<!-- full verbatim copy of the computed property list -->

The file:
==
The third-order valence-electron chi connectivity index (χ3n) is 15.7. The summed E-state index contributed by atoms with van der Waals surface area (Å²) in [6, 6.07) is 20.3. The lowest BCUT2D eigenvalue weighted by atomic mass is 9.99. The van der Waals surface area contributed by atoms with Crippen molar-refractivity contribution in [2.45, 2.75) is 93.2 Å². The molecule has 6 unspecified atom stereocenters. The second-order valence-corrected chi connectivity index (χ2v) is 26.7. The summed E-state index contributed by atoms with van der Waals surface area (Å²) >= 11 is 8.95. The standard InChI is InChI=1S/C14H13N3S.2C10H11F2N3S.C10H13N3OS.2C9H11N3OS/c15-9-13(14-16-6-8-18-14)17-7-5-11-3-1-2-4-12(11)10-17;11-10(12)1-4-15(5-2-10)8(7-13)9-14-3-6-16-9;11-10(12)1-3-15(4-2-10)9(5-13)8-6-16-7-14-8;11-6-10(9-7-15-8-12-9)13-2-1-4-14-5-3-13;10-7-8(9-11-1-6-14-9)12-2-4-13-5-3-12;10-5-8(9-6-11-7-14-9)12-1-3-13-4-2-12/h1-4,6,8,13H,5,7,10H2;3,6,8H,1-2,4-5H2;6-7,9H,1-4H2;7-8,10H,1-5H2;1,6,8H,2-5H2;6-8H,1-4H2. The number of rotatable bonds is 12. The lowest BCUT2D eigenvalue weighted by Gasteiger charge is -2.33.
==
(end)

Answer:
The third-order valence-electron chi connectivity index (χ3n) is 15.7. The summed E-state index contributed by atoms with van der Waals surface area (Å²) in [6, 6.07) is 20.3. The lowest BCUT2D eigenvalue weighted by atomic mass is 9.99. The van der Waals surface area contributed by atoms with Crippen molar-refractivity contribution in [2.45, 2.75) is 93.2 Å². The molecule has 6 unspecified atom stereocenters. The second-order valence-corrected chi connectivity index (χ2v) is 26.7. The summed E-state index contributed by atoms with van der Waals surface area (Å²) >= 11 is 8.95. The standard InChI is InChI=1S/C14H13N3S.2C10H11F2N3S.C10H13N3OS.2C9H11N3OS/c15-9-13(14-16-6-8-18-14)17-7-5-11-3-1-2-4-12(11)10-17;11-10(12)1-4-15(5-2-10)8(7-13)9-14-3-6-16-9;11-10(12)1-3-15(4-2-10)9(5-13)8-6-16-7-14-8;11-6-10(9-7-15-8-12-9)13-2-1-4-14-5-3-13;10-7-8(9-11-1-6-14-9)12-2-4-13-5-3-12;10-5-8(9-6-11-7-14-9)12-1-3-13-4-2-12/h1-4,6,8,13H,5,7,10H2;3,6,8H,1-2,4-5H2;6-7,9H,1-4H2;7-8,10H,1-5H2;1,6,8H,2-5H2;6-8H,1-4H2. The number of rotatable bonds is 12. The lowest BCUT2D eigenvalue weighted by Gasteiger charge is -2.33.